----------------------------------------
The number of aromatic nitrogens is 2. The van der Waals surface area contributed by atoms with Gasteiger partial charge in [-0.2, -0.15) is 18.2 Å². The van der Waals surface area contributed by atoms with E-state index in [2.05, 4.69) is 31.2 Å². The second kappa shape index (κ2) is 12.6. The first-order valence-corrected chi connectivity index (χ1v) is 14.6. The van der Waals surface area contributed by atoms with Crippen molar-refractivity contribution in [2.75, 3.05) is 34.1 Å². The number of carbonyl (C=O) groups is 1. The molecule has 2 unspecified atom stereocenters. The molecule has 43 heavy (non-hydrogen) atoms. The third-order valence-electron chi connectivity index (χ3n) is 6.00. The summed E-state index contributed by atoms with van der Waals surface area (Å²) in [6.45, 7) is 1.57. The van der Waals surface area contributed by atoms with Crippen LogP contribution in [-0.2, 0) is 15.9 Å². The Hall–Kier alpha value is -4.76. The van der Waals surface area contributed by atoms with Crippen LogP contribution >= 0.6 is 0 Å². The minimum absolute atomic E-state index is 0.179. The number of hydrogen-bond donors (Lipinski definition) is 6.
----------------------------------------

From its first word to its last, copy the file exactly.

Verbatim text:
The number of aromatic nitrogens is 2. The van der Waals surface area contributed by atoms with Gasteiger partial charge in [-0.2, -0.15) is 18.2 Å². The van der Waals surface area contributed by atoms with E-state index in [2.05, 4.69) is 31.2 Å². The second kappa shape index (κ2) is 12.6. The first-order valence-corrected chi connectivity index (χ1v) is 14.6. The van der Waals surface area contributed by atoms with Crippen molar-refractivity contribution in [2.75, 3.05) is 34.1 Å². The number of carbonyl (C=O) groups is 1. The molecule has 2 unspecified atom stereocenters. The molecule has 43 heavy (non-hydrogen) atoms. The third-order valence-electron chi connectivity index (χ3n) is 6.00. The summed E-state index contributed by atoms with van der Waals surface area (Å²) in [6.45, 7) is 1.57. The van der Waals surface area contributed by atoms with Crippen LogP contribution in [-0.2, 0) is 15.9 Å². The Hall–Kier alpha value is -4.76. The van der Waals surface area contributed by atoms with Crippen LogP contribution >= 0.6 is 0 Å². The minimum absolute atomic E-state index is 0.179. The number of hydrogen-bond donors (Lipinski definition) is 6.